Christopher Mitchell: It's pretty clear in your advocacy and even in the supporters you've had, with Chattanooga's mayor, Andy Berke, encouraging you, that Chattanooga is in some ways an inspiration. You mentioned that toward the beginning, Chattanooga is undoubtedly one of the most successful networks. They also happened to have been —and this is in no way casting disparagement on any specific utility, but Chattanooga's one of the most, best, well run electric utilities in the country from what I can tell. You know, is there a danger in sort of using almost an outlier in terms of success as a measuring rod?
Joel McAuliffe: You're right about that Chattanooga was the first and one of the most successful, if not the most successful one.
Christopher Mitchell: Sorry, let me jump in because you actually just said something that is a common claim. They were actually not one of the first. They were probably like, you know, 30th or 40th or something like that in terms of the number, although I would say that they certainly have been incredibly successful. So just a quick note in terms of when they built it, they were in the sort of third wave almost
Joel McAuliffe: Certainly on the forefront of the technology compared to where everybody else is.
Christopher Mitchell: Yes.
Joel McAuliffe: But Chattanooga, the reason they were able to do this build out so quickly and so effectively was because they were able to get a stimulus money at the beginning of the Obama administration. So what they did is invested in their smart grid, which included this broadband utility. But, you know, when I went to Burlington, one of the things that stuck with me in speaking with Steven was he said to me, "You have to have a champion in your community to have this be successful."
Christopher Mitchell: Absolutely.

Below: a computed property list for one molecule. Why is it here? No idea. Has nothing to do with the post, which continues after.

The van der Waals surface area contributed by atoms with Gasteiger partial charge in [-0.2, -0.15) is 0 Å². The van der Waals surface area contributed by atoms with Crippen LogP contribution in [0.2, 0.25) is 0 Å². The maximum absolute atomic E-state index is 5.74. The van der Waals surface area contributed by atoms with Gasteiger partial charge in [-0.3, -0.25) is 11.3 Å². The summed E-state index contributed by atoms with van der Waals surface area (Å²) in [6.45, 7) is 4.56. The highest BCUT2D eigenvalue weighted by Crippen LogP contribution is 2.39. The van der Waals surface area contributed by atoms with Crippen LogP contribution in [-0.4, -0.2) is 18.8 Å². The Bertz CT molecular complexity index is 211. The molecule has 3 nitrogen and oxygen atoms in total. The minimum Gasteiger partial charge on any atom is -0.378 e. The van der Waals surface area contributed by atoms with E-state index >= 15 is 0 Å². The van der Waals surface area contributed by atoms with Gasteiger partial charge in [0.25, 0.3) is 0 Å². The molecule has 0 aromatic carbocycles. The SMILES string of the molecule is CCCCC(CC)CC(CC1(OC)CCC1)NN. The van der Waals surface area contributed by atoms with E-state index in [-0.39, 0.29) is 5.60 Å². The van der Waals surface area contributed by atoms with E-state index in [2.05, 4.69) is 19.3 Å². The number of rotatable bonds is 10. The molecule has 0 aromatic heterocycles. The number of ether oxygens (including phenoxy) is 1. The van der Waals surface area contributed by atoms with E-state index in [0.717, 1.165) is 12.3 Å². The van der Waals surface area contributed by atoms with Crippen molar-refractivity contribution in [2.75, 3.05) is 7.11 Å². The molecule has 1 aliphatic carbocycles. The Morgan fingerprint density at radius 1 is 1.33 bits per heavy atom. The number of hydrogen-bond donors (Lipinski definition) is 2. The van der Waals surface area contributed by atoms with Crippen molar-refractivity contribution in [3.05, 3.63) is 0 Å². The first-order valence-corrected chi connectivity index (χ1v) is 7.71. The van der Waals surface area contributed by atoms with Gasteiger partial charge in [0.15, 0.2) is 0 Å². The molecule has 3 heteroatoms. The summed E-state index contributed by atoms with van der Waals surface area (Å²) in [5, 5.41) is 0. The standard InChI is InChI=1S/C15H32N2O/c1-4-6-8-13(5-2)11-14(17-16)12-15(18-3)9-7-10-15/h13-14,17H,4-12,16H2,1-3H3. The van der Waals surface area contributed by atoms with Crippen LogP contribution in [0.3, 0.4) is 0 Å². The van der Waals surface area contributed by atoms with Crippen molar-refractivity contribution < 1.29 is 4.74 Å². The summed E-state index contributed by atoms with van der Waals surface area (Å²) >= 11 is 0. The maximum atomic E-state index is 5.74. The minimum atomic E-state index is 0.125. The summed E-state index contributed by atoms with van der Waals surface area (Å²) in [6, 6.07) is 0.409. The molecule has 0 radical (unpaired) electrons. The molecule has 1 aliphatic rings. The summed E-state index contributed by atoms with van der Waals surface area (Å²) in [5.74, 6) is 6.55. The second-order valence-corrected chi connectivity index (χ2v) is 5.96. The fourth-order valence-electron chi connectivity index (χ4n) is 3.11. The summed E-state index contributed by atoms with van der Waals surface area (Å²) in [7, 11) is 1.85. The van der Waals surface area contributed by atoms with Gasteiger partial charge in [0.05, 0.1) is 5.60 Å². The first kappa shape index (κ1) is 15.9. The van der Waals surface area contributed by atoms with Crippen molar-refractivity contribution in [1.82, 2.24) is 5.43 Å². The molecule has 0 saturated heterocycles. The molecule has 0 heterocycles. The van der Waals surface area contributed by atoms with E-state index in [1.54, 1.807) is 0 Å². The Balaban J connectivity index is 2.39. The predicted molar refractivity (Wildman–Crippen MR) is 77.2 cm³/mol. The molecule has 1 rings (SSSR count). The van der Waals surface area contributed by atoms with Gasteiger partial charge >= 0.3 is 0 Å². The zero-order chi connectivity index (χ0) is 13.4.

Joel McAuliffe: That's what Chattanooga had. They had a mayor that was a leader on the issue and understood what this could do for his community. A lot of these communities that are entering this don't have that leader who fully understands what this does for your community, so the difference between us and Chattanooga is we're going to have to make a public investment, whether entirely from our municipal tax base or by bonding or however we do this or whether we receive any sort of state funds. We don't know how that's gonna work out, but what we do know [is] the comparisons in terms of them being a old industrial town that made an investment in itself and was able to change its future I think is very comparable to us. Are we going to see, you know the billion dollar investment, the thousands of jobs? It's not going to be that significant because some of that's already been done. But it is undoubtedly going to attract investment to our city. It is undoubtedly going to lower the costs that our residents have, and it is undoubtedly going to improve their service. And just because we're not the first or one of the first to do this, doesn't mean we won't realize those successes, so I think it's important for us to make the investment. I'm not too concerned at comparing us to Chattanooga because I think we have to learn from their successes, but as I've mentioned with Burlington, we have to learn from other failures as well. So I think that's important, but Chattanooga has done things the right way. They've marketed themselves the right way, and they've grown to offering their services to surrounding communities in a way that I think we need to think about doing, in a way that Burlington's also now doing, because other communities in western Massachusetts don't have the municipal light plant that they can use to expand. So I think it offers a tremendous blueprint, and I think it offers a great path forward for us.